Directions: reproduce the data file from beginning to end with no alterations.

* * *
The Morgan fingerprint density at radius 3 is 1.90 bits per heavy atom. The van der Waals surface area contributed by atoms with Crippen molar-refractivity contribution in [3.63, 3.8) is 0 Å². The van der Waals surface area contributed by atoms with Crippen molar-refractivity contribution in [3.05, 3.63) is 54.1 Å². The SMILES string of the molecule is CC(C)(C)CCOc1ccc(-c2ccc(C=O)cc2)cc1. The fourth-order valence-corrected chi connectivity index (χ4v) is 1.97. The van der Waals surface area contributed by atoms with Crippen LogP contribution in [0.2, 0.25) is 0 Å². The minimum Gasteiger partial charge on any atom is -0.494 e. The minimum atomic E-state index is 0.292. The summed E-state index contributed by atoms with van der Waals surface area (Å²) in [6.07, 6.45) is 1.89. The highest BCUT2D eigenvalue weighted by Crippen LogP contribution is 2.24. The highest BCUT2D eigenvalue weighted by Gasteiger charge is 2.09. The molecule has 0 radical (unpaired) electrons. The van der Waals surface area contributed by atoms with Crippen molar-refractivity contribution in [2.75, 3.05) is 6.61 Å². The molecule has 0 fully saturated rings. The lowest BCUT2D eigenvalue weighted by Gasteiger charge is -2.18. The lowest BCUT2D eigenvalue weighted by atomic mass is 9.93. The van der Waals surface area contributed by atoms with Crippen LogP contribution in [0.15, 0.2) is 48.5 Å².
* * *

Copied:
The Morgan fingerprint density at radius 3 is 1.90 bits per heavy atom. The van der Waals surface area contributed by atoms with Crippen molar-refractivity contribution in [3.63, 3.8) is 0 Å². The van der Waals surface area contributed by atoms with Crippen molar-refractivity contribution in [3.05, 3.63) is 54.1 Å². The SMILES string of the molecule is CC(C)(C)CCOc1ccc(-c2ccc(C=O)cc2)cc1. The fourth-order valence-corrected chi connectivity index (χ4v) is 1.97. The van der Waals surface area contributed by atoms with Crippen LogP contribution in [0.2, 0.25) is 0 Å². The minimum Gasteiger partial charge on any atom is -0.494 e. The minimum atomic E-state index is 0.292. The summed E-state index contributed by atoms with van der Waals surface area (Å²) in [6.07, 6.45) is 1.89. The highest BCUT2D eigenvalue weighted by Crippen LogP contribution is 2.24. The highest BCUT2D eigenvalue weighted by Gasteiger charge is 2.09. The molecule has 0 radical (unpaired) electrons. The van der Waals surface area contributed by atoms with Crippen molar-refractivity contribution in [2.75, 3.05) is 6.61 Å². The molecule has 0 fully saturated rings. The lowest BCUT2D eigenvalue weighted by Gasteiger charge is -2.18. The lowest BCUT2D eigenvalue weighted by atomic mass is 9.93. The van der Waals surface area contributed by atoms with Crippen LogP contribution in [0.15, 0.2) is 48.5 Å².